a1 University of Reading
This article reports on vocabulary learning in French during Year 12 by 150 pupils in 15 English comprehensive schools. Vocabulary progress over two school terms was investigated in the context of learner strategy training that targeted listening and writing. This intervention was carried out in eleven schools and results compared with a comparison group of four schools. Recognition vocabulary and writing vocabulary measures taken during the students' course are compared with listening and writing scores, and examination results. Results suggest that interventions which target listening and writing skills do not lead to significant gains in vocabulary through incidental learning and the deployment of vocabulary in writing tasks. However, it also appears that extra time and effort devoted to developing listening and writing is not at the expense of vocabulary learning.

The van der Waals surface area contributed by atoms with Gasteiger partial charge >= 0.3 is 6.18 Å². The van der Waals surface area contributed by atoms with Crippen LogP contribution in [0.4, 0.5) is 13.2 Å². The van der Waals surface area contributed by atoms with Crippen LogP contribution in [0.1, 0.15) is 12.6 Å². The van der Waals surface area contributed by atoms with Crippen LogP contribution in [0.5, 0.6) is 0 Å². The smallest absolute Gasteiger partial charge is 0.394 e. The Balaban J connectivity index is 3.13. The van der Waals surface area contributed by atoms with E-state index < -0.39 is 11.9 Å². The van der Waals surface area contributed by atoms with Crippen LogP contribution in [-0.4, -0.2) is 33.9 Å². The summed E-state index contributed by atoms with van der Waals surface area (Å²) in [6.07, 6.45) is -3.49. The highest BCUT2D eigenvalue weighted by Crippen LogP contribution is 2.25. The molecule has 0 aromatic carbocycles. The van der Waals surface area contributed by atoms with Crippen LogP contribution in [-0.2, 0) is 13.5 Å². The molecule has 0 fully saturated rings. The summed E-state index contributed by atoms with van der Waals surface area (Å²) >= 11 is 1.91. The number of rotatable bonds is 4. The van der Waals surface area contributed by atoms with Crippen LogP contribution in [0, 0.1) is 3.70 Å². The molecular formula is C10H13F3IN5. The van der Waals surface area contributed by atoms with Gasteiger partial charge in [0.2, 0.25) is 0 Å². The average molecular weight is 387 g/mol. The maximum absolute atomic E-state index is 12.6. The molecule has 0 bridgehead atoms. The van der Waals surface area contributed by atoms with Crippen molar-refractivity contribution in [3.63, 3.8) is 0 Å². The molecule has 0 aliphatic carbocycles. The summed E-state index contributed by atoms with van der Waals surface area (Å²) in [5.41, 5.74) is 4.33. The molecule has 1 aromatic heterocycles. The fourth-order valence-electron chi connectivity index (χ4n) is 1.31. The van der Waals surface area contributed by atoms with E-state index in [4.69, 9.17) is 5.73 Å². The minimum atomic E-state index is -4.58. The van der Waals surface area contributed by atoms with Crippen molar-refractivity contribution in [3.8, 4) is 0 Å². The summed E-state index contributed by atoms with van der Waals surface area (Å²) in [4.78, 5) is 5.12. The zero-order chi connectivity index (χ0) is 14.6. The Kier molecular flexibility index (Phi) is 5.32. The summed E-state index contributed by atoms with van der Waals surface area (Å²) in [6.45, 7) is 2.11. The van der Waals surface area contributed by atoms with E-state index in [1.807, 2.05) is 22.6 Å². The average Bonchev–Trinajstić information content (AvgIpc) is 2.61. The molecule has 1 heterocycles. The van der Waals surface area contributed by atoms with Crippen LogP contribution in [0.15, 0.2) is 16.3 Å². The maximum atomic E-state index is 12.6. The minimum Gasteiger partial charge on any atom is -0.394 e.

(Received January 2008)
(Revised June 2008)
1. This research forms part of the project ‘Strategy training in Year 12 French’ funded by the Economic and Social Research Council (Grant no. RES-000-23-0324) and conducted by Ernesto Macaro, Bob Vanderplank (Oxford University) and Suzanne Graham, Brian Richards and Kristyan Spelman-Miller (Reading University). Special thanks go to Lynn Erler, Shirley Lawes and Denise Santos for their help with data collection and analysis. We would also like to thank Jim Milton for his suggestions following an earlier oral presentation of these data and three reviewers for their helpful comments.